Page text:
Human Trafficking Prevention Program
Frequently, human trafficking has been called modern day slavery, despite the commonly held belief that slavery is a thing of the past. Unfortunately, there are an estimated 10-30 million slaves in the world today according to the International Labor Organization (ILO). The US Department of State estimates that each year 14,500-17,500 human beings are trafficked into the United States alone. While definitions of human trafficking vary, they typically reflect the idea that human trafficking involves the recruiting, harboring, receipt, or transportation of persons for some exploitative purposes. This multi-billion-dollar crime industry is third after only illegal drugs and arms trafficking according to the UN Office on Drugs and Crimes (some reports have it second only to illegal drugs). The ILO predicts that $32 billion in profits is generated each year by the human trafficking industry.
It is important to realize and understand that human trafficking happens everywhere. The FBI ranks Minnesota as the nation’s 13th largest center for human trafficking. Together, we must make a statement and set an example to the state and the nation that we want to KEEP ST. CLOUD SAFE! On Thursday April 26, 2012 Hands Across the World hosted an educational event on human trafficking. Participants had an opportunity to hear from a panel of experts and a keynote speaker, as well as participate in conversations about what St. Cloud needs to do as a community regarding human trafficking. Since then, the Central Minnesota Human Trafficking Task Force has formed and meets on a regular basis. If you have questions, or are interested in joining the task force, please call or email Brianda Cediel.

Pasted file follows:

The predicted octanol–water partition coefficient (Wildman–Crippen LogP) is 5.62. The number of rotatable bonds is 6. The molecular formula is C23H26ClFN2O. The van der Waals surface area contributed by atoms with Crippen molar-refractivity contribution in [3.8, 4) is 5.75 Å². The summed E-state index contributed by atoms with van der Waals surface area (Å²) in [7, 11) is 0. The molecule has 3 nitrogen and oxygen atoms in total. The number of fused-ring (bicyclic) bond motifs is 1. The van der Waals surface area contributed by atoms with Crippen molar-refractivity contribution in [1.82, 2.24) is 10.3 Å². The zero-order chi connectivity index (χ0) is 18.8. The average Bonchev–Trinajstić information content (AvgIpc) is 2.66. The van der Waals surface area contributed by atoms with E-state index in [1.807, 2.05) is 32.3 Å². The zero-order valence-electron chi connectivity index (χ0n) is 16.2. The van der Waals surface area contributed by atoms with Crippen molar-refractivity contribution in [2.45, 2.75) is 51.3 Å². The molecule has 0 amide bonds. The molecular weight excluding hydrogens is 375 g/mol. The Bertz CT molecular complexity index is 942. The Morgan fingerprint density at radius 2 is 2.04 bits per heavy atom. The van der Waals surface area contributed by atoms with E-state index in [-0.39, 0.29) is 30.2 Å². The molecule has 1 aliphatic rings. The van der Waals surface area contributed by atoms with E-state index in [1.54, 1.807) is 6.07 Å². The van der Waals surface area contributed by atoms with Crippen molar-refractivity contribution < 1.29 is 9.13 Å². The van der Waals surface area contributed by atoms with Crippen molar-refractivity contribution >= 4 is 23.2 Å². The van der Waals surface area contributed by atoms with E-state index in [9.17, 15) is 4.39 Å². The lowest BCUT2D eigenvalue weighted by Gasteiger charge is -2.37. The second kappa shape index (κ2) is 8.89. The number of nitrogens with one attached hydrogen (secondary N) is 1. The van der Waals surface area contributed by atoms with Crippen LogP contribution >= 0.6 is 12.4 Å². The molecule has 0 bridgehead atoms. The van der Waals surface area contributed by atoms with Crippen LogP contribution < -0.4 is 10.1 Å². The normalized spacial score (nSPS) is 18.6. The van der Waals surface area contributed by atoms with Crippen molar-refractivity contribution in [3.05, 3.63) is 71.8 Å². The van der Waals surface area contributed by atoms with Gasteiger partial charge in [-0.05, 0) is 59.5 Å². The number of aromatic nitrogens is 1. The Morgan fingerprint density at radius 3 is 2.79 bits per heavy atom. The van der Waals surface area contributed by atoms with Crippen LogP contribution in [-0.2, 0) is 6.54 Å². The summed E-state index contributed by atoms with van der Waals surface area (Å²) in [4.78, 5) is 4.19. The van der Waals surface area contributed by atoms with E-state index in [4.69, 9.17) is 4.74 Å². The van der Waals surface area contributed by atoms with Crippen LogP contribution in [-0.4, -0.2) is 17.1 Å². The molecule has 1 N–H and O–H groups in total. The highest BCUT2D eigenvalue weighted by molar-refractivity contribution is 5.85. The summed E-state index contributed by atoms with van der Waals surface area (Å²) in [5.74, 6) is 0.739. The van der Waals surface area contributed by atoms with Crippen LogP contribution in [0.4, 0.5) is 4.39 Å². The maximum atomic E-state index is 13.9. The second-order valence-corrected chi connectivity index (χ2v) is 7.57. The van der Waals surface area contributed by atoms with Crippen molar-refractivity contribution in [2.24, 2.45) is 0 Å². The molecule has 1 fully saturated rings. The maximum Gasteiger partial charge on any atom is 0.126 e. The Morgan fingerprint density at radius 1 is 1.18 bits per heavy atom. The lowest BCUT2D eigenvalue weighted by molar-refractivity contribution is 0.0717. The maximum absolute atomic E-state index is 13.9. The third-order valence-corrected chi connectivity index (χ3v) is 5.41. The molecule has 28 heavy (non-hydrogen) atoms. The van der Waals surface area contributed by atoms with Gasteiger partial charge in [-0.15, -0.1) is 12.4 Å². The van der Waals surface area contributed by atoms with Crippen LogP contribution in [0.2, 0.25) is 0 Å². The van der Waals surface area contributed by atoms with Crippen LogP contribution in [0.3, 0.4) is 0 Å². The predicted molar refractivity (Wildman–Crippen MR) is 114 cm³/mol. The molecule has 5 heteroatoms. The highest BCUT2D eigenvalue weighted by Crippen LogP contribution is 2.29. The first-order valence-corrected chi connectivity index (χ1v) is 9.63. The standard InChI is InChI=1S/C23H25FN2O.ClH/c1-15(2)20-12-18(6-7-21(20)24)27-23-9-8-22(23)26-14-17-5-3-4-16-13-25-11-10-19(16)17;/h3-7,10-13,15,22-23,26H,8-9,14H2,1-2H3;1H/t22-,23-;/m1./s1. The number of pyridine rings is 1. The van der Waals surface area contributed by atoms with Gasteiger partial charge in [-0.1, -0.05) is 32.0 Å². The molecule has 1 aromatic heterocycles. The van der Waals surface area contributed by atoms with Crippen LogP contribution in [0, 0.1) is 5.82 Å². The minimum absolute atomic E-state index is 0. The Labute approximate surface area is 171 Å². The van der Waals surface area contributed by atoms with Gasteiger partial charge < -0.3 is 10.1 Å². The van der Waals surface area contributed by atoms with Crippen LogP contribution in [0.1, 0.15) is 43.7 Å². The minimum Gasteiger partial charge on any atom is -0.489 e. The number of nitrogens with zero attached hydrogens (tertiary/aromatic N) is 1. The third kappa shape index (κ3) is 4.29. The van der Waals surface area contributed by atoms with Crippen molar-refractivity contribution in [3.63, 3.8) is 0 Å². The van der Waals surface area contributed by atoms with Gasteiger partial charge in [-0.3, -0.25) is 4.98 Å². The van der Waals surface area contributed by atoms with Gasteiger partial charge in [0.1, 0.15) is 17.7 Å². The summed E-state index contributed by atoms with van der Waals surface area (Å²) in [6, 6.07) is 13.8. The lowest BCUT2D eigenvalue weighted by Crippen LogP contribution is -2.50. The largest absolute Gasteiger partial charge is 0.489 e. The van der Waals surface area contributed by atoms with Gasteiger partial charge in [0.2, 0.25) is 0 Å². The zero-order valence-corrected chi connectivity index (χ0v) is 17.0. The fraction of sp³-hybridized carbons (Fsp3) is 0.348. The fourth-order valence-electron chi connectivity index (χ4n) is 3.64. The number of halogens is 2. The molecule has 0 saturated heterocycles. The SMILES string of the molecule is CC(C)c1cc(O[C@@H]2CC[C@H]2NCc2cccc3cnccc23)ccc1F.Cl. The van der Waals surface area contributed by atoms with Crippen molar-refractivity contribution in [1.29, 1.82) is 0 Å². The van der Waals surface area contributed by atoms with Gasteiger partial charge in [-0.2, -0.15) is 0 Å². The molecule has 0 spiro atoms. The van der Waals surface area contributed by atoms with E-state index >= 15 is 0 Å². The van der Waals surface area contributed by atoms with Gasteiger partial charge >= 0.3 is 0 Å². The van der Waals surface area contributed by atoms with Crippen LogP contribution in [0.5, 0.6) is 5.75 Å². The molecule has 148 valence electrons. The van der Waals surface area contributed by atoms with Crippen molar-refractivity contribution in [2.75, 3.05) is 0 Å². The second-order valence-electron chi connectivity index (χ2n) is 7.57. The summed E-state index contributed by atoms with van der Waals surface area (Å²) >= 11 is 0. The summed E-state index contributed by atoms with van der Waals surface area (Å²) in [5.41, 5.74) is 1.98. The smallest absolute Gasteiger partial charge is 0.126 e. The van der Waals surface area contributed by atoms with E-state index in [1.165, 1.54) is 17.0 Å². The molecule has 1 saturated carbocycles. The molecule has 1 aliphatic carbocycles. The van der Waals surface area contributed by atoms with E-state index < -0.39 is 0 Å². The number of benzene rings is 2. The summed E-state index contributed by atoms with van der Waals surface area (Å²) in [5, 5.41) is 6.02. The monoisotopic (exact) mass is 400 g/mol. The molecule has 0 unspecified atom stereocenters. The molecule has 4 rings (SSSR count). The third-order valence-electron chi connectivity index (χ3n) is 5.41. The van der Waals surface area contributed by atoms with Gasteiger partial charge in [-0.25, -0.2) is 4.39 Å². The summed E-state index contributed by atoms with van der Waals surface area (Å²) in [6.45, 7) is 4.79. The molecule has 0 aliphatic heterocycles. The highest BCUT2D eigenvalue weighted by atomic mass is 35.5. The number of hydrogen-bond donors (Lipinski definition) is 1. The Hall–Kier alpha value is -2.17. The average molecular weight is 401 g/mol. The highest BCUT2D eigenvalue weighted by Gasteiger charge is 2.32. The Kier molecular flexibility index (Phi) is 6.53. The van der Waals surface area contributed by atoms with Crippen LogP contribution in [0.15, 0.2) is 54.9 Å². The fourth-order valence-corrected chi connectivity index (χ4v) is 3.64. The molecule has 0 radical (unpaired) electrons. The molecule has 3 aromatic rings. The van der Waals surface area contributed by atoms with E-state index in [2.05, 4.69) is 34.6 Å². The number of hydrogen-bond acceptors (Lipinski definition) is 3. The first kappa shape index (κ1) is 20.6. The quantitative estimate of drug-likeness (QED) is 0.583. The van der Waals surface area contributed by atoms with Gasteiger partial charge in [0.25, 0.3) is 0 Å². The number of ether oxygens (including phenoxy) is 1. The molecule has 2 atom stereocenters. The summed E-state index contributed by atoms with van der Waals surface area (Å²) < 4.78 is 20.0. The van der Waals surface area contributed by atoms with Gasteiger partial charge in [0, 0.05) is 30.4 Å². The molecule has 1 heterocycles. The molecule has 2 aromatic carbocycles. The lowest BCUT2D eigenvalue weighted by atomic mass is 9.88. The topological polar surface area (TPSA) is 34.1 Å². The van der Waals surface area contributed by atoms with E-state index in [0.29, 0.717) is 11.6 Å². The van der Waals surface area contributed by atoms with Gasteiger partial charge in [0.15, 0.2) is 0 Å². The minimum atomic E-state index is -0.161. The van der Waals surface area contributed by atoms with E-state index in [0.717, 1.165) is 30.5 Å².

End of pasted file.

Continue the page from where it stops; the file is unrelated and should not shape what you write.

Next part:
Recycle & River Preservation Project
Hands Across the World students learn about the importance of taking care of and preserving our nation's rivers.The students learn about keeping the water clean, conserving their water usage, and the importance of educating others about water preservation. They even volunteer stenciling storm drains in St. Cloud. As part of the science curriculum the students also learn about the water cycle, our wetlands, the Mississippi River, birds of the aquatic corridor, local aquatic invertebrates and plants, and about the St. Cloud water supply and water treatment. Every three months, we continue our learning and updating about recycling and taking better care of our environment in collaboration with the staff from the City of St. Cloud.